SBIR Phase II: Biocidal Textiles for Active Infection Control
National Science Foundation
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Small Business Information
CCL BIOMEDICAL, INC
224 N. WASHINGTON ST., HAVRE DE GRACE, MD, 21078
Socially and Economically Disadvantaged:
AbstractThis Small Business Innovation Research Phase II project focuses on the development of patented antimicrobial compounds to provide superior infection control to textiles. 5-10% of patients admitted to hospitals in the US acquire an infection while in hospital. Consequences of hospital-acquired infections (HAIs) include prolonged hospital stays, increased treatment costs, and cause more than 100,000 deaths each year. The financial costs of these infections run into billions of dollars annually. Laboratory and clinical studies have shown that bacteria can survive for weeks on items found in patient rooms, which are suspected of playing a role in the transmission of pathogens. This program continues the development an innovative fabric finish to create textiles that will kill microbes on contact. The performance of these compounds has been shown to be superior to current non-leaching antimicrobial technologies. The biocide is chemically attached to fabric using a water-based solution. Chemical immobilization of the antimicrobial agent minimizes migration into the environment. During Phase II, the efficacy of treated fabrics will be assessed against pathogens, including strains associated with HAIs. Physical characterization of the fabrics will be performed to determine the effects of laundering. Finally, the effectiveness of treated fabrics in the clinic will be demonstrated. The number of hospital acquired infections (HAIs) is increasing, with a larger proportion being caused by antibiotic-resistant bacteria. Policy changes of cost reimbursement related to HAIs have already been implemented, placing the burden on hospitals to prevent such infections. Inevitably, infection control policies within hospitals will be expanded in order to reduce rates of infection. Creating actively biocidal surfaces will provide a new method of infection control, augmenting current practices without significantly adding to the workload of staff. In this program, novel antimicrobial technology is being developed for use on fabrics. Ultimately, it is expected that strategic deployment of this technology as a complement to hand-hygiene (the most important component of infection control) will reduce the number of HAIs, improve patient outcomes and reduce the costs of healthcare. Other commercial textile applications of this technology include protective garments for military personnel, emergency responders, and fabrics for sports apparel. The antimicrobial product may also be applied to non-textile items, such as computer keyboards and bedrails.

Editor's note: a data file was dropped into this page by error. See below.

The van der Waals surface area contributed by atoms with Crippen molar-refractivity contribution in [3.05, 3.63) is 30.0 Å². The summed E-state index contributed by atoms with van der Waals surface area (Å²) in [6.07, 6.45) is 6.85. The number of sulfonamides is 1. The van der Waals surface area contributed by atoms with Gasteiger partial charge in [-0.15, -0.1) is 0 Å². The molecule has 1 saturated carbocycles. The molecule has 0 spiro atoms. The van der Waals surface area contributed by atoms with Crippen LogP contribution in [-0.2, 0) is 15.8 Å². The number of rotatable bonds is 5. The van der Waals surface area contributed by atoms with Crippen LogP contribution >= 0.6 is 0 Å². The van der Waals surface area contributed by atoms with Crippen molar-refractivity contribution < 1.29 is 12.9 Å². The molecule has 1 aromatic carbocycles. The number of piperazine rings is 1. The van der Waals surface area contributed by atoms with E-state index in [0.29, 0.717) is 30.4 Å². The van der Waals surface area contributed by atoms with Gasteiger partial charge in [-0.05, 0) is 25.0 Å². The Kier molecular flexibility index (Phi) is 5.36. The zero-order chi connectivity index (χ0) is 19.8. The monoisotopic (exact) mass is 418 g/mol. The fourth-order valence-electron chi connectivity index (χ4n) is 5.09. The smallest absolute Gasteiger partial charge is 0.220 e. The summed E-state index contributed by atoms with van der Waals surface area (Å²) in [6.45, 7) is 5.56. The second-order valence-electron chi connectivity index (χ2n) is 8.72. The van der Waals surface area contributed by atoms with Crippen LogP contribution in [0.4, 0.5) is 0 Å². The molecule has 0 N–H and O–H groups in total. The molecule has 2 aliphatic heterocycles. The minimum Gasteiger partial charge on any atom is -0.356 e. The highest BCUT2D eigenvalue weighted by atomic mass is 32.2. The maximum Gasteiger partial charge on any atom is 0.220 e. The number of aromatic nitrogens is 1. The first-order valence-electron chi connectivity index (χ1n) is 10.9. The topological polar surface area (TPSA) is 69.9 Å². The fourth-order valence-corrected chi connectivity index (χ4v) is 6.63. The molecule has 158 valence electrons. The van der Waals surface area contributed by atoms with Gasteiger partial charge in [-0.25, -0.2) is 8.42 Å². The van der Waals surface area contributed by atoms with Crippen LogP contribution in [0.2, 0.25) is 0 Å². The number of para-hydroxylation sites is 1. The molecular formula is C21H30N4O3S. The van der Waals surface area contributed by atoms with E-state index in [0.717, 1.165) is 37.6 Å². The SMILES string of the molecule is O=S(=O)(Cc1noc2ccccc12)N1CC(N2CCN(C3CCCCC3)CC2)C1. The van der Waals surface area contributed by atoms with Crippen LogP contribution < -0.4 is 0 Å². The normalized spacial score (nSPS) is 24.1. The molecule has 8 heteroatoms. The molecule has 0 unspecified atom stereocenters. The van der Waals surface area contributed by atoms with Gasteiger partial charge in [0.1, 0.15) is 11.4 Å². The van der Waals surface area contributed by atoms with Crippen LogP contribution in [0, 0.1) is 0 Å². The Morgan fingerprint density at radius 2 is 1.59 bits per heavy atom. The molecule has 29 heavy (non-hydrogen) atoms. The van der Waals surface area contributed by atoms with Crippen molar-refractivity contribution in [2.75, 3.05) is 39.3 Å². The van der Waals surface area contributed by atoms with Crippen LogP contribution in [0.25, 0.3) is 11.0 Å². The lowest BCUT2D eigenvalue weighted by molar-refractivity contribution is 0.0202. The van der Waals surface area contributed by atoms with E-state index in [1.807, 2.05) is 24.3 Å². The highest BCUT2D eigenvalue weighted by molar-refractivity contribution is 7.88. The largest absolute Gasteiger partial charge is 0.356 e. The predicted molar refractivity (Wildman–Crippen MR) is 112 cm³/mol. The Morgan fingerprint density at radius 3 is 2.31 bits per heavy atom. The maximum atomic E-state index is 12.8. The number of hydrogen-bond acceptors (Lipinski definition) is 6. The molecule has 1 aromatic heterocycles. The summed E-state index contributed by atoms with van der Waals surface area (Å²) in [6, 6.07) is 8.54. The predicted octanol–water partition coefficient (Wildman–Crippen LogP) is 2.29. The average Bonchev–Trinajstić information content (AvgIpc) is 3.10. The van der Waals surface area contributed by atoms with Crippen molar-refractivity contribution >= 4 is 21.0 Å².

* information listed above is at the time of submission.